Come now... we should accept juries for cases that send people away forever or even to the deathhouse... but the courts aren't qualified for the sacred divvying of money? You have it exactly backwards.
Silliness. Different standards: criminal required "beyond a reasonable doubt"... if you want to accept it was established on the evidence presented, fine. Civil cases require "preponderance of the evidence", an easier standard, because we are supposed to believe (even if you clearly don't) that liberty interests up to imprisonment and the death penalty are MORE important than divvying of money.
Take the easy answer and run: neither jury committed an egregious miscarriage of justice-- it was more likely than not that OJ killed Ron Goldman and Nicole Brown Simpson, but it could not be proven beyond a reasonable doubt.
OJ's "sack dance" is writing a book about how he killed two people. The analogy fits.
Posted by the talking dog at September 17, 2007 4:28 PM
I'm not an attorney, so I'm sure you'll kick my a$$ on the legalities every time - but that won't stop me from trying to make my points anyway.
Which are that:
A. $33 million for loss of intagibles like love and fellowship was WAY over the top - if I'm wrong about that, then cite some other cases where parents/siblings of an ADULT person won comparable amounts, and financial support by the decedant was NOT an issue. (If Ron and Nicole had died in an airline crash or been wrongfully killed by the police, would any judge have let the $33 million award stand? I think not. And BTW, you know OJ would've been wasting his time and money trying to appeal - everybody that matters already KNEW he was guilty, and therefor, his chances of prevailing in California were exactly zero. So why bother?)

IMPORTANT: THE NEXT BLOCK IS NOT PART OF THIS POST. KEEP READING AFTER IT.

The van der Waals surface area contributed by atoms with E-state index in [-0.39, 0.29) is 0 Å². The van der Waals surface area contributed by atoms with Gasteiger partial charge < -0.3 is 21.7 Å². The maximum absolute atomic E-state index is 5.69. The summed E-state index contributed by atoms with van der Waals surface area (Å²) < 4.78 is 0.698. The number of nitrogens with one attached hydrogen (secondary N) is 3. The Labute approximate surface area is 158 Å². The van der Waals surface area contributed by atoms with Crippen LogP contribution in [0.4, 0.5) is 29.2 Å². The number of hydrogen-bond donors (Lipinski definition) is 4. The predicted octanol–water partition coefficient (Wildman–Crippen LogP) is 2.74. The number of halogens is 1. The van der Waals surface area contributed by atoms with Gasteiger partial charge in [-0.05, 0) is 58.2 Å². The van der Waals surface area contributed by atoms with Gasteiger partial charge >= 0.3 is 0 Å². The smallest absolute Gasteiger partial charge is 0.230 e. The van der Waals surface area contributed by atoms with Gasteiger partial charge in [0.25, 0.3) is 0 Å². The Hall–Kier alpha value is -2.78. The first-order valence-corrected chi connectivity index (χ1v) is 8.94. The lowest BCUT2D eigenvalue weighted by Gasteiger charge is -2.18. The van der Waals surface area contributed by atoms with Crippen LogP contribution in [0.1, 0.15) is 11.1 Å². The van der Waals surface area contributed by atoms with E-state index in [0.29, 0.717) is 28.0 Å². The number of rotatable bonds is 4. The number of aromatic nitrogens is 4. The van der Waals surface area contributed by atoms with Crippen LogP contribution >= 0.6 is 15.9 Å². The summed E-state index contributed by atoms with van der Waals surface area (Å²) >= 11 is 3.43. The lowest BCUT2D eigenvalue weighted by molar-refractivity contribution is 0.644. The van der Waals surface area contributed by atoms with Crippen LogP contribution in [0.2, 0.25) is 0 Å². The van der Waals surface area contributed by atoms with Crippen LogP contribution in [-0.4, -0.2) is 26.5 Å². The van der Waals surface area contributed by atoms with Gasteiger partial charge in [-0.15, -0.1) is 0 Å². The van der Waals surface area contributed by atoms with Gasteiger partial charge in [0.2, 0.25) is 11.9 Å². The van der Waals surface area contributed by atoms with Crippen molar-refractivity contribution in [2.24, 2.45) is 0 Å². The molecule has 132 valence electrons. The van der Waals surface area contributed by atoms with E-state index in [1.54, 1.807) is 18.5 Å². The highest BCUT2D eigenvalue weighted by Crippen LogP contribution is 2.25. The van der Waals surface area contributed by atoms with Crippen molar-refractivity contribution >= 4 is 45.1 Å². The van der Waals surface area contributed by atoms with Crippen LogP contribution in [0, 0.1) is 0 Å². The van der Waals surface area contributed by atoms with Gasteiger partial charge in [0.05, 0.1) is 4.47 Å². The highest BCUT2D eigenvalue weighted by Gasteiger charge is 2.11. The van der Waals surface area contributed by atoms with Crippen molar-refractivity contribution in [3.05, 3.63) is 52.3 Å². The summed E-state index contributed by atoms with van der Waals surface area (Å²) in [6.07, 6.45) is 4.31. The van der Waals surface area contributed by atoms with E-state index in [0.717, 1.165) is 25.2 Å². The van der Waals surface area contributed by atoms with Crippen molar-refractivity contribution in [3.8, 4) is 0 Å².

B. While the damages were not OFFICIALLY punitive, we all know perfectly well that was jury's intent.
C. The wrongful death suit against OJ set a bad precedant - now anyone lucky enough win aquital in a murder trial faces the prospect of being dragged into civil court and having whatever's left of their life completely destroyed by vengeful family members who just KNOW they "got away with murder."
Unless you actually believe that every single person charged with murder is absolutely guilty, you've got to admit there's a problem here.
Posted by rummy at September 17, 2007 5:25 PM
Problem? What problem?
Posted by Ed Meese at September 17, 2007 5:46 PM
Duhhhh... how about that anyone unfortunate enough to be accused of murdering a member of a prominant famly, can be permanently and completey destroyed in civil court, no matter what the outcome of their criminal trial.
This isn't just about OJ. In fact, I agree that he most likely was the killer of Ron and Nicole - the probem I have is the hundreds or thousands of people charged with murder, but who are actually innocent.
And before posting a snarky comeback, check out the Innocence Project and see how many people have been freed after being convicted by juries who KNEW they were guilty.
Posted by rummy at September 17, 2007 6:05 PM